Sunday, August 16, 2020

Sunday Morning Links

This and that for your Sunday reading.

- Lori Fox writes that the COVID-19 pandemic reflects a fundamental break with what had been business as usual - making it essential that we both grieve what's behind us, and work on developing what comes next:
Things aren’t going to go back to “normal.” There’s no “normal” to go back to.

More importantly, this pandemic has kicked open the factory doors of our culture and allowed us to see how the sausage is made: on the backs of the people whose labour, time and bodies we deem to be worth at or around minimum wage, but without which we absolutely could not – cannot – make it through this crisis.

Current conversations around the “safety” of going back to work right now are simply not for the lower classes. While many middle and upper class people worked from home, working class wage earners – grocery store clerks, delivery drivers, food and agriculture folk – continued on as “essential workers,” dispensing and producing the goods and services on which our entire culture runs, all the while risking continuous public exposure. They went to work – and continue to go to work – because they have to, and will continue to have to, even as we see infections spike, something we should prepare to happen, given what we are seeing in other nations, such as Germany and Australia.
The destabilizing effect of this pandemic has laid bare the economic inequality on which our society functions. Class disparity, the resistance to universal income, systemic racism, the militarization of the police and the rhetoric of the current political climate are not the result of the pandemic; they are the endgame of capitalism. We’ve merely paused the machine long enough to see them clearly.
(W)e might ask if the world we have lost is really as good as we remember, if it was serving the life we hoped we would have. I’m working class. I’ve experienced homelessness and poverty. I’m queer. I’m non-binary. I’m female. I know – have known for most of my adult life – that in this world some bodies are worth more than other bodies. Some lives are worth more than other lives. Some happiness is worth more than other happiness.

What we are seeing, now, in this crisis, is a perfect distillation of that, of the ways the world before did not serve – did not care about – everyone equally. This is a chance to rethink that; perhaps not only can we not return to the world before this, but maybe we don’t really want to.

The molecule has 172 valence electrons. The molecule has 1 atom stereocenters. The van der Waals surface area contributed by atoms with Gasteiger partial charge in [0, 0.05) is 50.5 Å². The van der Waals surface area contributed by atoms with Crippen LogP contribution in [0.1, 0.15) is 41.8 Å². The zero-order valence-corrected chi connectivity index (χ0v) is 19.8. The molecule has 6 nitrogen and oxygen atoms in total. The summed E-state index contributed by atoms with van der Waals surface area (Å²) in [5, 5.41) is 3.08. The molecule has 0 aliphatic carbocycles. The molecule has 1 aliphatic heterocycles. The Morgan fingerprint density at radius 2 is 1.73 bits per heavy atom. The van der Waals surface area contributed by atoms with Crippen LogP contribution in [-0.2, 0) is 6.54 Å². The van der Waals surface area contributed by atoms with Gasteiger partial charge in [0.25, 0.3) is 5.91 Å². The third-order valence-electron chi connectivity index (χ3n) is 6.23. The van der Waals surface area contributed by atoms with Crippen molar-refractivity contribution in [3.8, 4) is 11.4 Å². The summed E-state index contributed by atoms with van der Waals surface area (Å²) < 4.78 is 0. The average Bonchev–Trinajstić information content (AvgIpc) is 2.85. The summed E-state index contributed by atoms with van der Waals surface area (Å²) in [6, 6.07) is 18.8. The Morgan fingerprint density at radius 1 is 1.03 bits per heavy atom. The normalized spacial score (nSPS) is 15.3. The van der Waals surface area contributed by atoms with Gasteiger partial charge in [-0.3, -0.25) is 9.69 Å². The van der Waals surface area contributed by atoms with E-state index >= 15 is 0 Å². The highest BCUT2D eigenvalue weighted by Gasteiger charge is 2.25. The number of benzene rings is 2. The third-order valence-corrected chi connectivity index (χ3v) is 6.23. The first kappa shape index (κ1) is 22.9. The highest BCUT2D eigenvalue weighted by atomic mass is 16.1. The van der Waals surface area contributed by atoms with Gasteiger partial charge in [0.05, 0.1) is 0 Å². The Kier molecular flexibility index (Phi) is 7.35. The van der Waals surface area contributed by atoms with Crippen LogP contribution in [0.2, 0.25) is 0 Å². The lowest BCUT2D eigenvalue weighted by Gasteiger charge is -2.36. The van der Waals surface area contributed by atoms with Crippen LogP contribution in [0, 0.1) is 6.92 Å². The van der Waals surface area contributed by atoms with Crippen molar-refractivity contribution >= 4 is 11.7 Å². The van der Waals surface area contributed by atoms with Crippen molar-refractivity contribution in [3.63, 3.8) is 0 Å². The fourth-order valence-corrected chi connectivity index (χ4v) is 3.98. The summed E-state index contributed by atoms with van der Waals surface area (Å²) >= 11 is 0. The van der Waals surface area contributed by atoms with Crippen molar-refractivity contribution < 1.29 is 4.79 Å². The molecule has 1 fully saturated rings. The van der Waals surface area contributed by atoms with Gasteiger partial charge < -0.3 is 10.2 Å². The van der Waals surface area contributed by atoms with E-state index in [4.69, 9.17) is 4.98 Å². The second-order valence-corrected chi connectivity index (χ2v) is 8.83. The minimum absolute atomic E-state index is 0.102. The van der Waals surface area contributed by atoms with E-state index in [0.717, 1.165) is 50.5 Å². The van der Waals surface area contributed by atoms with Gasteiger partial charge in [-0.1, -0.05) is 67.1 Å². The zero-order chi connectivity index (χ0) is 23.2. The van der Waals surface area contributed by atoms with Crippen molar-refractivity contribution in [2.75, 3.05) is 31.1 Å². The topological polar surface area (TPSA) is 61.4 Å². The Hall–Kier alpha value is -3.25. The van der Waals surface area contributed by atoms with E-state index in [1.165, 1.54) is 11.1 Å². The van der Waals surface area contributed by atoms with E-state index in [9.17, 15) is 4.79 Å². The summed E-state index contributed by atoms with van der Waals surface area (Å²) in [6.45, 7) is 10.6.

...Even if we did all agree to go back to the way things were, they can never actually really be that way; the illusion has been dispelled.

So go ahead and grieve now. Think carefully. Fill in the holes the world before has left.


Be good to your neighbours and friends. Take care of them as best you can. Don’t let them go without, if it’s possible. We’re going to need each other more than ever.
- Meanwhile, Madeline Leung Coleman comments that Yun Ko-Eun's The Disaster Tourist anticipates the plight of workers told they're essential while continuing to be exploited. And Bruce Livesey discusses how the richest few are only getting richer thanks to the pandemic, even as nearly everybody else is struggling just to tread water.

- Andre Picard writes about the need to have at least some means for children to be back to school this fall, while acknowledging we need to do everything in our power to ensure the health and safety of kids, teachers and families alike. Theresa Kliem and Alicia Bridges report on the lack of any mention of ventilation issues in the Saskatchewan Party's instructions for a return to school. Amina Zafar follows up to find plenty of parents and experts worried about that glaring omission, while Kristin Rushowy reports on new polling showing the preferences of Ontario's parents. And Derek Turner points out the increased uncertainty and risk for substitute teachers who are expected to deal with different cohorts of students from day to day.

- Finally, Doug Cuthand writes that any solutions to Saskatchewan's suicide crisis among Indigenous peoples need to be based on community control, rather then merely reflecting the portions of settler-centred consultations that fit with the Saskatchewan Party's political plans.

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